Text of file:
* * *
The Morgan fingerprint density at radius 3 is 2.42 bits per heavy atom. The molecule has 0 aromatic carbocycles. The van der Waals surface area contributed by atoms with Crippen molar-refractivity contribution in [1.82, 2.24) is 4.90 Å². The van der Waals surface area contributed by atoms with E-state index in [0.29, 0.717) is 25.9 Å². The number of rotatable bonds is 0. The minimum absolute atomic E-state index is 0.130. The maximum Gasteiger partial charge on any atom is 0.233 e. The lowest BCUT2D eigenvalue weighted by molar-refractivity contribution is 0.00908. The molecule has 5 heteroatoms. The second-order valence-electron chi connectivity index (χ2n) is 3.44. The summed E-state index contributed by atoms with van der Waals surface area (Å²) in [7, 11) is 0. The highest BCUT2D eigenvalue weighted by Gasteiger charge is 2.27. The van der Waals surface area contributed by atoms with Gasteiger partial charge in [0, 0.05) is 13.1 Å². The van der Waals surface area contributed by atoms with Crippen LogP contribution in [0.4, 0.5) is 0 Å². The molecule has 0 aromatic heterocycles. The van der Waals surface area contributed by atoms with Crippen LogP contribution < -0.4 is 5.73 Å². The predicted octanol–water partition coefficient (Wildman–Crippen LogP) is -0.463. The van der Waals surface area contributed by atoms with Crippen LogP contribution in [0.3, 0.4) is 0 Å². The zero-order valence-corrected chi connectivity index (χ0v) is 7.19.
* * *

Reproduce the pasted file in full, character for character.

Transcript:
The Morgan fingerprint density at radius 3 is 2.42 bits per heavy atom. The molecule has 0 aromatic carbocycles. The van der Waals surface area contributed by atoms with Crippen molar-refractivity contribution in [1.82, 2.24) is 4.90 Å². The van der Waals surface area contributed by atoms with E-state index in [0.29, 0.717) is 25.9 Å². The number of rotatable bonds is 0. The minimum absolute atomic E-state index is 0.130. The maximum Gasteiger partial charge on any atom is 0.233 e. The lowest BCUT2D eigenvalue weighted by molar-refractivity contribution is 0.00908. The molecule has 5 heteroatoms. The second-order valence-electron chi connectivity index (χ2n) is 3.44. The summed E-state index contributed by atoms with van der Waals surface area (Å²) in [7, 11) is 0. The highest BCUT2D eigenvalue weighted by Gasteiger charge is 2.27. The van der Waals surface area contributed by atoms with Gasteiger partial charge in [0, 0.05) is 13.1 Å². The van der Waals surface area contributed by atoms with Crippen LogP contribution in [0.4, 0.5) is 0 Å². The molecule has 0 aromatic heterocycles. The van der Waals surface area contributed by atoms with Crippen LogP contribution < -0.4 is 5.73 Å². The predicted octanol–water partition coefficient (Wildman–Crippen LogP) is -0.463. The van der Waals surface area contributed by atoms with Crippen LogP contribution in [0.3, 0.4) is 0 Å². The zero-order valence-corrected chi connectivity index (χ0v) is 7.19.